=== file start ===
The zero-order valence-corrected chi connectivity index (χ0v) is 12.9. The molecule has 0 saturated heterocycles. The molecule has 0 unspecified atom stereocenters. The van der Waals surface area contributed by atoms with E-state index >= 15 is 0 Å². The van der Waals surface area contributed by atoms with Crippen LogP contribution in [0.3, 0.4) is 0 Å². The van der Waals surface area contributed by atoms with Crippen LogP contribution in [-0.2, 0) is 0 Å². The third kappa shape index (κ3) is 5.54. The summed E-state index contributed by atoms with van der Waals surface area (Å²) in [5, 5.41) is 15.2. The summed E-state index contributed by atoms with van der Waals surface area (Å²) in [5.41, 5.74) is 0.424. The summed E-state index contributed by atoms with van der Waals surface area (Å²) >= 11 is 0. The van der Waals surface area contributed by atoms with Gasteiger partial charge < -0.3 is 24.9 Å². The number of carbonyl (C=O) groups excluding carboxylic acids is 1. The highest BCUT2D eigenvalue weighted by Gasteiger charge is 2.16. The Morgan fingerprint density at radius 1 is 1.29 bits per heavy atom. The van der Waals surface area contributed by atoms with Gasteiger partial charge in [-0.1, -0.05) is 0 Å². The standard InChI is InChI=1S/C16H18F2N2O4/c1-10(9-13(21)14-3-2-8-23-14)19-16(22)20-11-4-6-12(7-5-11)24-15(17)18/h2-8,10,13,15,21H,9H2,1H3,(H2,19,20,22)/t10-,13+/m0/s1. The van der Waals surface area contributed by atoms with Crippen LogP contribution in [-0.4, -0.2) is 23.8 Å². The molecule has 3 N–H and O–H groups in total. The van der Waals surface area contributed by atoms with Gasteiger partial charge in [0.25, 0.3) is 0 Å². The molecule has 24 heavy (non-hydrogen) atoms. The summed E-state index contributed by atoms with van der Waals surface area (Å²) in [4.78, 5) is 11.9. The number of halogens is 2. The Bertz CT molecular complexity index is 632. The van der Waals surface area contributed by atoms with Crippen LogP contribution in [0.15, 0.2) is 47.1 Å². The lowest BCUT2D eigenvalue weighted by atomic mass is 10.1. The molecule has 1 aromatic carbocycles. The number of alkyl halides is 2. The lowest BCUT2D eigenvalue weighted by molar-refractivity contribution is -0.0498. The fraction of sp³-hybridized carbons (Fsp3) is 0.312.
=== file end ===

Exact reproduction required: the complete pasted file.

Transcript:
The zero-order valence-corrected chi connectivity index (χ0v) is 12.9. The molecule has 0 saturated heterocycles. The molecule has 0 unspecified atom stereocenters. The van der Waals surface area contributed by atoms with E-state index >= 15 is 0 Å². The van der Waals surface area contributed by atoms with Crippen LogP contribution in [0.3, 0.4) is 0 Å². The van der Waals surface area contributed by atoms with Crippen LogP contribution in [-0.2, 0) is 0 Å². The third kappa shape index (κ3) is 5.54. The summed E-state index contributed by atoms with van der Waals surface area (Å²) in [5, 5.41) is 15.2. The summed E-state index contributed by atoms with van der Waals surface area (Å²) in [5.41, 5.74) is 0.424. The summed E-state index contributed by atoms with van der Waals surface area (Å²) >= 11 is 0. The van der Waals surface area contributed by atoms with Gasteiger partial charge < -0.3 is 24.9 Å². The number of carbonyl (C=O) groups excluding carboxylic acids is 1. The highest BCUT2D eigenvalue weighted by Gasteiger charge is 2.16. The Morgan fingerprint density at radius 1 is 1.29 bits per heavy atom. The van der Waals surface area contributed by atoms with Gasteiger partial charge in [-0.1, -0.05) is 0 Å². The standard InChI is InChI=1S/C16H18F2N2O4/c1-10(9-13(21)14-3-2-8-23-14)19-16(22)20-11-4-6-12(7-5-11)24-15(17)18/h2-8,10,13,15,21H,9H2,1H3,(H2,19,20,22)/t10-,13+/m0/s1. The van der Waals surface area contributed by atoms with Crippen LogP contribution in [-0.4, -0.2) is 23.8 Å². The molecule has 3 N–H and O–H groups in total. The van der Waals surface area contributed by atoms with Gasteiger partial charge in [0.25, 0.3) is 0 Å². The molecule has 24 heavy (non-hydrogen) atoms. The summed E-state index contributed by atoms with van der Waals surface area (Å²) in [4.78, 5) is 11.9. The number of halogens is 2. The Bertz CT molecular complexity index is 632. The van der Waals surface area contributed by atoms with Crippen LogP contribution in [0.15, 0.2) is 47.1 Å². The lowest BCUT2D eigenvalue weighted by atomic mass is 10.1. The molecule has 1 aromatic carbocycles. The number of alkyl halides is 2. The lowest BCUT2D eigenvalue weighted by molar-refractivity contribution is -0.0498. The fraction of sp³-hybridized carbons (Fsp3) is 0.312.